Comedian Christina Walkinshaw endures sexual harassment onstage, club won’t book her again

By | May 23, 2013 at 4:13 pm | 6 comments | News, Opinion | Tags: , ,

Toronto-based comedian Christina Walkinshaw landed what seemed like a decent gig last September– $500 for four feature spots at Yuk Yuk’s at Casino Niagara in Ontario. Upon arriving at the club, however, she became suspicious of the venue’s odd heckler policy, which read, in part:

…the use of profanity, name calling or abrasive comebacks towards hecklers should be strongly avoided. If you feel hecklers are not being handled in a proper manner during your show, please voice this to the management.

During her first show Thursday night, Walkinshaw writes in an essay posted on XOJane.com today, a table of guys began shouting, “Show us your tits! Show us your tits!” which eventually gave way to “Show us your bush! Show us your bush!” Not cool. Even less cool? The club did nothing about it. Instead of walking off the stage, Walkinshaw somehow finished her set.

As someone who despises confrontation, Walkinshaw explains, she struggled with the idea of saying something to the manager— another woman, by the way. In the end, Walkinshaw told her, “Hey. The next time a bunch of guys are shouting ‘Show us your tits! Show us your bush!’ you might want to tell them to shut up.”

“I thought you liked it,” was the manager’s response, according to Walkinshaw. And then an apology came and Walkinshaw accepted.

Despite the incident Walkinshaw remained on Casino Niagara’s booking list – no hard feelings! – but then was informed that she would not be booked again due, to the above fiasco (hard feelings, after all). A spokesperson from the casino emailed a statement to the Globe and Mail, saying, ”Based on post-show comments from our staff (following the September, 2012 show), we decided not to re-book Ms. Walkinshaw at this time. Ms. Walkinshaw’s recount of the evening was outlined using social media. We’ve reviewed all of the details of the evening and stand by our decision not to re-book her.”

It’s beyond obvious the situation should’ve stopped no more than five seconds after the first heckle. Unfortunately, this is yet another reminder that there are still people in the live entertainment industry who think comedians – unlike those who perform in theater or in movies or television or play in a band – are simply clowns and should be treated any way the audience deems appropriate.

You can read Walkinshaw’s full account here.

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Dylan P. Gadino

Dylan is the founder and editor in chief of Laughspin. He launched Punchline Magazine in 2005 (which became Laughspin in the summer of 2011) with childhood friend Bill Bergmann. Dylan lives in northern New Jersey with his wife and two sons. He hopes the Shire is real.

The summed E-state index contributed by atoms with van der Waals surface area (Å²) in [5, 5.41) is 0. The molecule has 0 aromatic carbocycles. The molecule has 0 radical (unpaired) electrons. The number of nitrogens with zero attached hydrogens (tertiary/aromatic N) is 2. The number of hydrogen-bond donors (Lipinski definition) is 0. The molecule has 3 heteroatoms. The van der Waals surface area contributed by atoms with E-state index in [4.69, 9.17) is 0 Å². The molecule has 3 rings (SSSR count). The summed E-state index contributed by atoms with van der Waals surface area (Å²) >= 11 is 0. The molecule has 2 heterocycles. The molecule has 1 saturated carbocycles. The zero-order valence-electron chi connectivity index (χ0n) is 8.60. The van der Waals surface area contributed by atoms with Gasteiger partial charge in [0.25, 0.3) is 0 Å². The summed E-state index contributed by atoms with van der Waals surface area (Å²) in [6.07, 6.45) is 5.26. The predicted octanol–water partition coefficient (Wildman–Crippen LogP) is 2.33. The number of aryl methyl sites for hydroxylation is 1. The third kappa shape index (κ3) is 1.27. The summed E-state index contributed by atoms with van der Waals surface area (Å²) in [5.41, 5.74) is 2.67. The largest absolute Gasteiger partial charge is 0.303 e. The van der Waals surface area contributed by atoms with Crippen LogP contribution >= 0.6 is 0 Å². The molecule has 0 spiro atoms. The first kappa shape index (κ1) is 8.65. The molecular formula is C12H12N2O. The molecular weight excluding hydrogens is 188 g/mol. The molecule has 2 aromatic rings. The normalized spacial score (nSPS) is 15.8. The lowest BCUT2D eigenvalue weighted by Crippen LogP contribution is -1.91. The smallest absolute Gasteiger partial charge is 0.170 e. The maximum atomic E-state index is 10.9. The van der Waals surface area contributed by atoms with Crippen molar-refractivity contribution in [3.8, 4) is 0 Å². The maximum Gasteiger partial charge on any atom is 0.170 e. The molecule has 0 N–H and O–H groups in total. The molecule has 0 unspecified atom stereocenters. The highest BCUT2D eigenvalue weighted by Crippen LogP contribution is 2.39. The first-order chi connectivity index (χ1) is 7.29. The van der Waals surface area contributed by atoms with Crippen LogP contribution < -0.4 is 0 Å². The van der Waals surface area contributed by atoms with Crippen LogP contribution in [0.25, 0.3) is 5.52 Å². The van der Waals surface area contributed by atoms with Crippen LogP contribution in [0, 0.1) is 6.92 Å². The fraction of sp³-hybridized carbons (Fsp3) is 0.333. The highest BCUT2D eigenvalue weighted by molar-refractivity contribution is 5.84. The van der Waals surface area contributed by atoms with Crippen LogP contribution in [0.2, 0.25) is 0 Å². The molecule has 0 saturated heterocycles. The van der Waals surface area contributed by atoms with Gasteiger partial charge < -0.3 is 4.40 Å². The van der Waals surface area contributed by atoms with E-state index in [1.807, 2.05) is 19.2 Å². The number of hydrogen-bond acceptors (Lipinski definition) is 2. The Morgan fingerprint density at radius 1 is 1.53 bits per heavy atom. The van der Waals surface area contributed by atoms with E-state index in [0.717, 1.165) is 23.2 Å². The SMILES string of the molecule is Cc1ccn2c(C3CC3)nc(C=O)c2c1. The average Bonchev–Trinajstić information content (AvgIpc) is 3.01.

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  • steve

    Hecklers aren’t usually nice to male comics either. It’s always wrong to heckle but if you’re going to do stand up get used to it.

    • Steven Kilpatrick

      That’s a really dumb take on this topic. Ideally we should teach people who are going to watch stand-up that if they’re cunts about it, they get tossed in the street. It’s the trouble makers and useless dregs that need to be acclimated and retrained, not the other way around.

      That said, you missed the entire point of the article. It wasn’t about the heckling, it was that the club didn’t allow the comedians to defend themselves in kind, and then chose to defend the assholes rather than the talent.

      If you show up to a place and start screaming at anyone, comedian, waitress, perfect stranger, you ought to be tossed the fuck out. If the club owner isn’t going to do that, at the very least they can avoid punishing the comedian for someone else’s bad behavior.

    • Tom Brady

      You clearly don’t have any kind of appreciation for good standup. It should be expected that any room where a heckler is going on, they should be told to stop and removed if they don’t. People don’t pay to see hecklers unless they are in a shitty bar where the comedy doesn’t matter. Even then, learning how to deal with hecklers is no way to foster creativity on stage. If I paid to see Maria Bamford do standup, and a heckler started up, how she dealt with it would not add to the show for me…I would want to see what she planned because I’m sure that that’s better.

      This is society. If someone started doing this in a movie theater or at a play, they’d be kicked out. Why should this be any different? Treat comics like people.

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